January 21, 2011
On Thursday, January 20, the House Agriculture Committee held a “Public Forum” on USDA’s Biotechnology Product Regulatory Approval Process. The Forum focused primarily on USDA’s regulation of Monsanto’s Roundup Ready (glyphosate herbicide resistant) genetically engineered (GE) alfalfa under the Plant Protection Act, which has been challenged by organic and consumer organizations and farmers in federal court.
USDA Secretary Vilsack, appearing before the Committee in the 112th Congress for the first time, was the primary witness at the Forum. Last December, USDA released a Final Environmental Impact Statement for commercial use of GE alfalfa. USDA has indicated that the agency is ready to approve the partial deregulation of GE alfalfa for commercial planting under a plan of “co-existence,” a position restated by Secretary Vilsack at the House hearing. The Secretary’s view on co-existence is laid out in an open letter to opponents and proponents of GE crops.
USDA is scheduled to announce its final decision for the regulation of GE alfalfa on or very soon after January 24. The plan for partial deregulation would rely on buffers, restricted planting areas and other methods in an attempt to prevent the contamination of non-GE alfalfa, including organically produced alfalfa, with genetic material from GE alfalfa.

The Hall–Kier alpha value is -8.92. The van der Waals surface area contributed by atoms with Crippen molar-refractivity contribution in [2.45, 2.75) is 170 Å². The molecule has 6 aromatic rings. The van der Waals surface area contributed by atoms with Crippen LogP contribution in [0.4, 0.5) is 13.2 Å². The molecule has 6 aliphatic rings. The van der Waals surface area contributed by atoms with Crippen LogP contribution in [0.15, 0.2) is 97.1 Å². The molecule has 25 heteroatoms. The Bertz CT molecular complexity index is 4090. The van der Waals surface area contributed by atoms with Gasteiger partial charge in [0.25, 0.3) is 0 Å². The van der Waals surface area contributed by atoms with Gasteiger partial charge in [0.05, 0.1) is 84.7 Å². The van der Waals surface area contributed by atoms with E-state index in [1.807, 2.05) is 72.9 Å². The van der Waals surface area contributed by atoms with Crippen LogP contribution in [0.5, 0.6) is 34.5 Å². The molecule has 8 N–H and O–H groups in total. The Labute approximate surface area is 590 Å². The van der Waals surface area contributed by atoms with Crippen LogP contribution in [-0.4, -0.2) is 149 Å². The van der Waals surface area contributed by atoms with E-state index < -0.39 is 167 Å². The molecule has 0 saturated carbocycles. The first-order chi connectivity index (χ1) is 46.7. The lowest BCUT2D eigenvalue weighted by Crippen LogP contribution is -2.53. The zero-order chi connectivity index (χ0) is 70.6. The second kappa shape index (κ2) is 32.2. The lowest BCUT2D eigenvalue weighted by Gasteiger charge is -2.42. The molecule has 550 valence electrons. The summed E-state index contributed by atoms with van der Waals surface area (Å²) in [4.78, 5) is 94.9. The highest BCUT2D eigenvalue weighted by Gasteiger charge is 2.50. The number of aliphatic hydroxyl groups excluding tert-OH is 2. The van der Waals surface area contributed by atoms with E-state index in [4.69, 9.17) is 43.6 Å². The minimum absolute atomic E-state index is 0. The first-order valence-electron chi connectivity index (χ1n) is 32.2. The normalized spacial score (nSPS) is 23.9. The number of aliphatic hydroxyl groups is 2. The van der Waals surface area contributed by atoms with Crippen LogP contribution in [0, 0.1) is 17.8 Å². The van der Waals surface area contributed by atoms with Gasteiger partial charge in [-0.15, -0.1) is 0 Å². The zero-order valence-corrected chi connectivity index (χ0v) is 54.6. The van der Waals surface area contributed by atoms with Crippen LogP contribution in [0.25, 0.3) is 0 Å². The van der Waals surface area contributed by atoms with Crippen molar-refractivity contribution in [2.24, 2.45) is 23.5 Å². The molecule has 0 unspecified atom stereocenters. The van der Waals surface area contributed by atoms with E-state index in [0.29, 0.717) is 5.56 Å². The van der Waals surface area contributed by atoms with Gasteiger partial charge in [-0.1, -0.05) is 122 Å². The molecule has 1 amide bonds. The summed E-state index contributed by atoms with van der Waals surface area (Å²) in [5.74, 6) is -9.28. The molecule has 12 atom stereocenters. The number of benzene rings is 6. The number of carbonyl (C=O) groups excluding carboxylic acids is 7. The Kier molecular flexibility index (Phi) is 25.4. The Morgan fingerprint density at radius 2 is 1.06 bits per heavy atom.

The issue is especially critical for the growing organic dairy sector, in which many farmers rely on organic alfalfa for feed. There are numerous examples of contamination of non-GE crops by GE crop genetic material, including an entire line of a major rice variety. USDA has yet to adequately demonstrate that there are effective methods for preventing such contamination.
The day before the hearing, House Agriculture Committee Chair Frank Lucas (R-OK) joined with Senators Pat Roberts (R-KS) and Saxby Chambliss (R-GA) in a letter delivered to Secretary Vilsack opposing the partial deregulation and calling for unregulated release of GE alfalfa. The congressmen contend that GE alfalfa has not been shown to be a plant pest and that USDA, therefore, does not have authority under the Plant Protection Act to continue regulating its use. The letter also criticized the Secretary for commencing a dialogue between opponents and proponents of GE crops. One basis for their concern is that such a dialogue and anything less than a complete deregulation of GE crops by USDA would undercut the position of the U.S. as a staunch advocate forcing the worldwide use and acceptance of GE crops in the World Trade Organization and other international forums.
An important point to note is that no one at the House Forum raised the issue of the proliferation of glyphosate-resistant weeds, especially in the South and Mid-West, where large amounts of glyphosate are applied every year to agricultural land growing Round-Up Ready GE crops. Recent reports indicate that farmers are abandoning some fields, undoing years of work in conservation tillage to control weeds with heavy tillage, and turning to the use of more toxic herbicides. Before the development of GE crops, glyphosate herbicide was used more judiciously because it could damage emerging crops. With the development of GE crops, the agricultural landscape has been flooded with glyphosate using methods that include large-scale aerial spraying.
USDA has yet to adequately address the issue of herbicide resistance in its oversight of GE crops. USDA should turn its attention from promoting GE crops to provide at least equal time for a concerted effort to promote the use of cover crops, resource-conserving crop rotations, and other sustainable techniques that can help control weeds and provide additional benefits in improvements to soil quality and water quality.